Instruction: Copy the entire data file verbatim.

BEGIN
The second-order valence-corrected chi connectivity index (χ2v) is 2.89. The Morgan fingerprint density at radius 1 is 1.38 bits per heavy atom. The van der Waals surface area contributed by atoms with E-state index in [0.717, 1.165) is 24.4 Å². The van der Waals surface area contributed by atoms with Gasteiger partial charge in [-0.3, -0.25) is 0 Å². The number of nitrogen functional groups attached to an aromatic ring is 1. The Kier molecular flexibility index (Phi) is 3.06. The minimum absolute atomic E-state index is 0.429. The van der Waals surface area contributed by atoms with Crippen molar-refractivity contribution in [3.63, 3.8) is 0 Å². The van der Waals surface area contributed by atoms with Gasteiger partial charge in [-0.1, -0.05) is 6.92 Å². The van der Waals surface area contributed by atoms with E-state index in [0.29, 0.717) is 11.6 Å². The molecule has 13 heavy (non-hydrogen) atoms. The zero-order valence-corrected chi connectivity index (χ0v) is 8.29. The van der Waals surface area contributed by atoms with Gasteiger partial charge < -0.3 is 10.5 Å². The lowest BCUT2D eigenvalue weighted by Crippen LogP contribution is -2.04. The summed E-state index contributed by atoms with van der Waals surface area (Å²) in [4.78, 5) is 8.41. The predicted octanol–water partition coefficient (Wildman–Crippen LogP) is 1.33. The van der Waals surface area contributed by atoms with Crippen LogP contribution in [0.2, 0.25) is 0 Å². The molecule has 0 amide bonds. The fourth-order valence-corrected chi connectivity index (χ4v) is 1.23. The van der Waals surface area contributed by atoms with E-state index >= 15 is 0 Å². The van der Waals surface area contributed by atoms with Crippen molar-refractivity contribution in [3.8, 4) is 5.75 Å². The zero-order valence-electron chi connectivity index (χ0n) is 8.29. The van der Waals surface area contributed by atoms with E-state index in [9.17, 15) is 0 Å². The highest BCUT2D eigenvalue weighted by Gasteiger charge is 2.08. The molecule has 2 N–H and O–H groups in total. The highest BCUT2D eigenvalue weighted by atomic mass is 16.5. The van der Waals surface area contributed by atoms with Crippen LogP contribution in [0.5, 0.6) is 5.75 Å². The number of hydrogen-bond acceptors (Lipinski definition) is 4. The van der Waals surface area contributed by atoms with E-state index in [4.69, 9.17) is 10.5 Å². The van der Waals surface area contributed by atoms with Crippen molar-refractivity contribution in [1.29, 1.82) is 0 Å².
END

The second-order valence-corrected chi connectivity index (χ2v) is 2.89. The Morgan fingerprint density at radius 1 is 1.38 bits per heavy atom. The van der Waals surface area contributed by atoms with E-state index in [0.717, 1.165) is 24.4 Å². The van der Waals surface area contributed by atoms with Gasteiger partial charge in [-0.3, -0.25) is 0 Å². The number of nitrogen functional groups attached to an aromatic ring is 1. The Kier molecular flexibility index (Phi) is 3.06. The minimum absolute atomic E-state index is 0.429. The van der Waals surface area contributed by atoms with Crippen molar-refractivity contribution in [3.63, 3.8) is 0 Å². The van der Waals surface area contributed by atoms with Gasteiger partial charge in [-0.1, -0.05) is 6.92 Å². The van der Waals surface area contributed by atoms with E-state index in [0.29, 0.717) is 11.6 Å². The molecule has 13 heavy (non-hydrogen) atoms. The zero-order valence-corrected chi connectivity index (χ0v) is 8.29. The van der Waals surface area contributed by atoms with Gasteiger partial charge < -0.3 is 10.5 Å². The lowest BCUT2D eigenvalue weighted by Crippen LogP contribution is -2.04. The summed E-state index contributed by atoms with van der Waals surface area (Å²) in [4.78, 5) is 8.41. The predicted octanol–water partition coefficient (Wildman–Crippen LogP) is 1.33. The van der Waals surface area contributed by atoms with Crippen LogP contribution in [0.2, 0.25) is 0 Å². The molecule has 0 amide bonds. The fourth-order valence-corrected chi connectivity index (χ4v) is 1.23. The van der Waals surface area contributed by atoms with E-state index >= 15 is 0 Å². The van der Waals surface area contributed by atoms with Crippen molar-refractivity contribution in [3.8, 4) is 5.75 Å². The zero-order valence-electron chi connectivity index (χ0n) is 8.29. The van der Waals surface area contributed by atoms with E-state index in [9.17, 15) is 0 Å². The highest BCUT2D eigenvalue weighted by Gasteiger charge is 2.08. The molecule has 2 N–H and O–H groups in total. The highest BCUT2D eigenvalue weighted by atomic mass is 16.5. The van der Waals surface area contributed by atoms with Crippen LogP contribution in [0.5, 0.6) is 5.75 Å². The number of hydrogen-bond acceptors (Lipinski definition) is 4. The van der Waals surface area contributed by atoms with E-state index in [4.69, 9.17) is 10.5 Å². The van der Waals surface area contributed by atoms with Crippen molar-refractivity contribution in [1.29, 1.82) is 0 Å².